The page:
Fighting hate with music

Fighting hate with music

Miri Ben-Ari presents her ‘Symphony of Brotherhood’ in Jersey City

Miri Ben-Ari walks down the aisle to the bimah at Temple Beth El in Jersey City on Sunday night. (Perry Bindelglass/The NJ-Israel Commission)
Miri Ben-Ari walks down the aisle to the bimah at Temple Beth El in Jersey City on Sunday night. (Perry Bindelglass/The NJ-Israel Commission)

Miri Ben-Ari, the Grammy-winning hip-hop classical, and gospel Israeli-American violinist from Bergen County, has spent her life putting together things that might seem antithetical to each other but are not. (See, for example, hip-hop, classical, and gospel music, even before you’ve added violin to that mixture.)

Last Sunday, Ms. Ben-Ari used the power of the music she makes and the music by which she’s surrounded herself, as well as the power of the often-overlooked but still potent strength of the bond between African Americans and Jews, to present her “Symphony of Brotherhood.”

After October 7, Ms. Ben-Ari “found myself in a new state of anxiety that I’ve never felt before in my life,” she said. She is impassioned when she talks about Israel, about her love for it, about what Hamas did in Israel, how Hamas pushed the war on Israel, and how the war seems to have unleashed antisemitism around the world.

She’d been working on music for the Super Bowl, she said, “and I had to keep doing it, because I gave them my promise, but I felt completely dysfunctional.”

Anxiety may be new to Ms. Ben-Ari, but its antidote is not.

The choir sings at Beth El. (Perry Bindelglass/The NJ-Israel Commission)

It’s music.

She found “two young Israeli producers, who had just finished in the military after covid,” she said. “Omri Dehan and Guy Manor Lander. I signed them, and then Guy went to Gaza” as a reservist.

“I started worrying more and more about him in Gaza. And he said, ‘Miri, the only thing that is keeping my morale up is knowing that I can get back to music when I come home for the weekend. I am asking you not to stop making music, because I need it.’”

That reminded her of a basic truth of her life. “Music is healing,” she said. “When I make music, that’s the only thing I do in this crazy time when I have no bad thoughts. When I can feel some type of good agency.”

Ms. Ben-Ari plays in a video of “Symphony of Brotherhood”; it’s on YouTube.

Her Sunday night performance at Temple Beth El in Jersey City commemorated Martin Luther King Day; it was hosted by the New Jersey-Israel Commission.

“We fight hate, racism, and antisemitism with the power of music in ‘Symphony of Brotherhood,’” she said. Although he could not be on stage that evening, “this project features my dear friend Minister Derek Starks, who is a renowned figure in the gospel world. He leads choirs in many concerts all over the world.

“The concert shows unity between communities, starting with who’s on stage. We’re Jews and Black Christians. We’re Israelis and a gospel choir.

“The sound is a combination of my sounds and their sounds. The violin is the most Jewish instrument on the planet. It’s the instrument of the Jewish ghetto. And I have been playing Black music my entire career — I was the first and only violinist to win a Grammy in hip-hop, and I’ve created a lot of music with Black artists. I’m continuing to do that with the gospel choir, combining the sound of the Holy Land with gospel and hip-hop. And it’s very interactive — the audience sings with us.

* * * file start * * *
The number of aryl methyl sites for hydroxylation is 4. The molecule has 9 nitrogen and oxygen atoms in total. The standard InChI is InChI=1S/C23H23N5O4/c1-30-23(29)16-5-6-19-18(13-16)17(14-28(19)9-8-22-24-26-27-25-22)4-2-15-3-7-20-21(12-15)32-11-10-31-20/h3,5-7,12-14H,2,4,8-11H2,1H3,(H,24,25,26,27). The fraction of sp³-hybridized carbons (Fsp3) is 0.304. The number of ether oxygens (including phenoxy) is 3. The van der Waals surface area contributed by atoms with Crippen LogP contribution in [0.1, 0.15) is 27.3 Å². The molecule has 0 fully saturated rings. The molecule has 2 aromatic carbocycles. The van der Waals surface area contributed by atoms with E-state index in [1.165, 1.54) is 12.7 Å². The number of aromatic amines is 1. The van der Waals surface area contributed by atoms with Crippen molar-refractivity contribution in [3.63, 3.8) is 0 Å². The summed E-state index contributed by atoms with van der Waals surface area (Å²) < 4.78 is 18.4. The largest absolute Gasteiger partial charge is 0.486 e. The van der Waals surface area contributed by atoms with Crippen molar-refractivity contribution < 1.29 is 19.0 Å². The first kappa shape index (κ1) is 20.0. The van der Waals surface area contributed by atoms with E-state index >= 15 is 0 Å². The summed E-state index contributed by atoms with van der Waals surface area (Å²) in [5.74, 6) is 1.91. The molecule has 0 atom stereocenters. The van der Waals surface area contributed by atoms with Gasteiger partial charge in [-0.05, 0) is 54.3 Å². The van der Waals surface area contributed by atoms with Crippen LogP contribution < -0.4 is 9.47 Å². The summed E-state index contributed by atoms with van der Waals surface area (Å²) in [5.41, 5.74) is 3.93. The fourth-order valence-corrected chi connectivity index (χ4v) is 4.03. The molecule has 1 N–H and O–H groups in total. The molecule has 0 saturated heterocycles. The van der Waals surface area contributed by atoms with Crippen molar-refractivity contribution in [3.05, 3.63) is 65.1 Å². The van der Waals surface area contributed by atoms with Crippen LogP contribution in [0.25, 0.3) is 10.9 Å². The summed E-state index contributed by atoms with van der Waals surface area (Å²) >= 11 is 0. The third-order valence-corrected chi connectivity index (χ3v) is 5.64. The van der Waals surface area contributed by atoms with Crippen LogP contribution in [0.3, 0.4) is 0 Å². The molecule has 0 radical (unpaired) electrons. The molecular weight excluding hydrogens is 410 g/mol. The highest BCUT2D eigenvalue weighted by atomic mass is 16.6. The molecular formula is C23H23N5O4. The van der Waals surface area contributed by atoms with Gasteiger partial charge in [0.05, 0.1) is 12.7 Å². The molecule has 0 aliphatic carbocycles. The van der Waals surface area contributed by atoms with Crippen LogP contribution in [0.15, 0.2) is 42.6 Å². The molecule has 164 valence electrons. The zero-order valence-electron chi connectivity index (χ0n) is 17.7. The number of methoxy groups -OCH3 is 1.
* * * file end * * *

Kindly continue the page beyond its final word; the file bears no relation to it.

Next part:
“It’s very entertaining, but it’s not only entertainment,” she said. “Its purpose is healing.”

Ms. Ben-Ari performed “Symphony of Brotherhood” last year. (Perry Bindelglass)

She also dedicated a prayer for Agam Berger, a 19-year-old hostage of Hamas. Agam is one of the three teenage girls and among the 136 hostages Hamas still holds, although it is impossible to know how many of them still are alive. A photo of Agam that Hamas said is recent showed her with blood running down her face.

Agam is a violinist. Ms. Ben-Ari invited the teenager to play with her after she is released. “This is haunting me,” Ms. Ben-Ari said. “I keep thinking, where is she? What is she going through?

“We’re at a time when hateful trends are the new narrative. I hope to create a safer environment, not defined by social media trends, to influence the current young generation, and the future leaders of tomorrow, and to reshape the narrative surrounding Jewish identity in America. I hope to actively combat hate and promote unity through the transformative power of music.”

In 2020, Ms. Ben-Ari released a video of “Symphony of Brotherhood,” shot in noir-ish black-and-white, that puts together images of Dr. King, jazz musicians, and her, dressed in an outfit that would have been at home in the 1960s — and looked great then and now, as she played. It’s a moody, gripping, powerful paean to the relationship between Blacks and Jews. (It’s online and easy to find.)

On Sunday, state officials and other dignitaries showed up to honor that relationship. New Jersey’s lieutenant governor, Tahesha Way; Israel’s acting consul general in New York, Aviv Ezra, and state senators Angela McKnight (D-Dist. 31) and Robert Singer (R-Dist. 30) all were there.

“Now, after the concert, I’m taking this project to the public schools in New York City for Black History Month. This is very exciting.

“I’m doing it from my heart,” Ms. Ben-Ari said. “I’m fighting hate with the only weapon I have — my violin.”

Ms. Ben-Ari’s website is

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